How does the experience of migration impact children’s health?
Almost half the world’s displaced people are children — spanning the globe from war zones like Syria to people fleeing violence in Central America. Although scientists have long known that trauma in early childhood can have lasting health impacts, few have specifically studied migrant children.
Lynne Jones, a child and adolescent psychiatrist with the Cornwall Partnership Foundation NHS Trust, has been trying to change that. She has been collecting the stories and photos of migrant children and publishing them at Migrant Child Storytelling.
This work adds to Jones’s academic work. In 2011, she and colleagues published research in The Lancet identifying the biggest risks and protective factors in the mental health of displaced children around the world. The research showed that exposure to violence — especially violence in the home, such as abduction or a forced house search — was the biggest risk factor for subsequent psychological disturbances. In addition, displaced teens seem to have more problems than children under 12, particularly when it comes to depression.
Jones explains that many children who want to share their stories with the media never get to see them — they don’t have any access to the article that comes out about them. “I wanted to give them a voice,” says. “When they see the results — the photographs and stories — they have an enormous sense of achievement and pleasure.”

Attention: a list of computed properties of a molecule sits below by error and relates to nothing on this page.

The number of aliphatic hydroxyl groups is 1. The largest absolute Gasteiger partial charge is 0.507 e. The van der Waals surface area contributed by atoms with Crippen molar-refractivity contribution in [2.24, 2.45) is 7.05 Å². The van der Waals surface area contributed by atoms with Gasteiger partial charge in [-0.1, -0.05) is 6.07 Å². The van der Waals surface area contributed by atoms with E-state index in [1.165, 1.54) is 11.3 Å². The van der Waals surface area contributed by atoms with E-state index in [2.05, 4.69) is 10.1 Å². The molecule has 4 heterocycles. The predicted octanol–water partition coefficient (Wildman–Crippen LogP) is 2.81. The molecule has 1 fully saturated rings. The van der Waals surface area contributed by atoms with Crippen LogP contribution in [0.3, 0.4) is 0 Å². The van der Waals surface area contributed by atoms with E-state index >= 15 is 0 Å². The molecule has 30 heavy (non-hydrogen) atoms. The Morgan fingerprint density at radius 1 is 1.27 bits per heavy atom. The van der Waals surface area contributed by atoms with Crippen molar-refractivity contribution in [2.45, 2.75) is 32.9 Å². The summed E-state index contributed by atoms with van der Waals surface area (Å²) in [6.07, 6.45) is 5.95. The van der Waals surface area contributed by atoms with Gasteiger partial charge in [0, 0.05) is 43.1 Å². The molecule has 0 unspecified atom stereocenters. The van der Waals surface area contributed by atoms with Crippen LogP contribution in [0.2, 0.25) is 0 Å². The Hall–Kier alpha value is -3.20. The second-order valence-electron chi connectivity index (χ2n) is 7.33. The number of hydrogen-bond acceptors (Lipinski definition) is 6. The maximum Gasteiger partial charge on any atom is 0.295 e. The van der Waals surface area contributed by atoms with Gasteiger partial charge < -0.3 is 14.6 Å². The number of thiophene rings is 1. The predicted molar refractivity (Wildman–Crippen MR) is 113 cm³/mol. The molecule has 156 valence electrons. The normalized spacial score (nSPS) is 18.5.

This act of storytelling can also be therapeutic. For a photo project in Greece, Jones gave cameras to 50 children and asked them to take photos around the refugee camp. The children selected their very favorite from the crop, and in every single case, the child’s favorite photo was of family, friendship or relationships.
“In spite of living in these circumstances, the photos they wanted to show the world were all about connection,” she says. “And connection is the most protective psychological aspect in children’ lives, and they really value it.”
The trauma of migration isn’t just about what children are seeing at home, but what they endure on the journey when they leave to cross an ocean or a border. Some children have never been on a boat before and can get very scared about the open ocean.
Refugees, asylum seekers and irregular migrants are at heightened risk for certain mental health disorders, including post-traumatic stress, depression and psychosis — and unaccompanied children are particularly at risk, according to a 2017 WHO study. Jones’ work shows that keeping children with their families helps buffer against negative health outcomes.
Jones spent time in Mexico last year, where she met with families fleeing violence in Central America. She says that the extortion and violence she heard was as bad as any refugee situation anywhere in the world. She recounted the El Salvadoran teenager she met whose father, a bus driver, was killed by gangs after he refused to pay a bribe. The gangs started harassing the family, so they fled to Mexico. Jones says it’s a common story: a gang tries to extort money, enacts violence, and people are forced to leave their homes and countries behind.
An equal and opposite tragedy is also unfolding with children raised in the U.S. who are crossing the border back to Mexico because of political conditions in the U.S. Forced to leave the only home they know, children are often unprepared for life back in Mexico, and not ready for the disruption it causes to their whole family.
The stories gathered at Migrant Child Storytelling reveal what that disruption looks like through the eyes of children forced to endure seemingly impossible ordeals.
“The website is all about giving children a voice,” she says. “Too often their voice is mediated through us, and we don’t hear what they have to say or what matters to them.”
[Photo: John Moore/Getty Images]